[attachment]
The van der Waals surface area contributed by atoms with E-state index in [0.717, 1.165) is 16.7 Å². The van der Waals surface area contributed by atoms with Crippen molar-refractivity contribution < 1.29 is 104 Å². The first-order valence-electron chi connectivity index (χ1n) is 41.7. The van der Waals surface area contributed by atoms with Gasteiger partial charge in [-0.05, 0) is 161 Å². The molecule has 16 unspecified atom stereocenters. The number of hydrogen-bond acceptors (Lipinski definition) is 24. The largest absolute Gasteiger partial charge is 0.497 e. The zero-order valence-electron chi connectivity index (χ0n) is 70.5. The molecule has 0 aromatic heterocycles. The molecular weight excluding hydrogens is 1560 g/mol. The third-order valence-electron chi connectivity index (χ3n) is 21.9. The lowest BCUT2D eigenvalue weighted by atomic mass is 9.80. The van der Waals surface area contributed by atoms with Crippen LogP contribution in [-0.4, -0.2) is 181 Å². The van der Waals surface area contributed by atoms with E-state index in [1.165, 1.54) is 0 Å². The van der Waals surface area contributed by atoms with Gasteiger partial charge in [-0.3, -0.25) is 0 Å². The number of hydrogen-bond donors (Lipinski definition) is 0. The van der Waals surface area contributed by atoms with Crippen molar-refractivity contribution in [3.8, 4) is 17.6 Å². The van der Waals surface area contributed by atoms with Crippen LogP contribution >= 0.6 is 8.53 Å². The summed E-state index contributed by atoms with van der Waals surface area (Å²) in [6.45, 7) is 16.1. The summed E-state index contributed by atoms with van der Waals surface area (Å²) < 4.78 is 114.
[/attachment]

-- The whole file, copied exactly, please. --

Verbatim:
The van der Waals surface area contributed by atoms with E-state index in [0.717, 1.165) is 16.7 Å². The van der Waals surface area contributed by atoms with Crippen molar-refractivity contribution < 1.29 is 104 Å². The first-order valence-electron chi connectivity index (χ1n) is 41.7. The van der Waals surface area contributed by atoms with Gasteiger partial charge in [-0.05, 0) is 161 Å². The molecule has 16 unspecified atom stereocenters. The number of hydrogen-bond acceptors (Lipinski definition) is 24. The largest absolute Gasteiger partial charge is 0.497 e. The zero-order valence-electron chi connectivity index (χ0n) is 70.5. The molecule has 0 aromatic heterocycles. The molecular weight excluding hydrogens is 1560 g/mol. The third-order valence-electron chi connectivity index (χ3n) is 21.9. The lowest BCUT2D eigenvalue weighted by atomic mass is 9.80. The van der Waals surface area contributed by atoms with Crippen LogP contribution in [-0.4, -0.2) is 181 Å². The van der Waals surface area contributed by atoms with E-state index in [1.165, 1.54) is 0 Å². The van der Waals surface area contributed by atoms with Gasteiger partial charge in [-0.3, -0.25) is 0 Å². The number of hydrogen-bond donors (Lipinski definition) is 0. The van der Waals surface area contributed by atoms with Crippen molar-refractivity contribution in [3.8, 4) is 17.6 Å². The van der Waals surface area contributed by atoms with Crippen LogP contribution >= 0.6 is 8.53 Å². The summed E-state index contributed by atoms with van der Waals surface area (Å²) in [6.45, 7) is 16.1. The summed E-state index contributed by atoms with van der Waals surface area (Å²) < 4.78 is 114.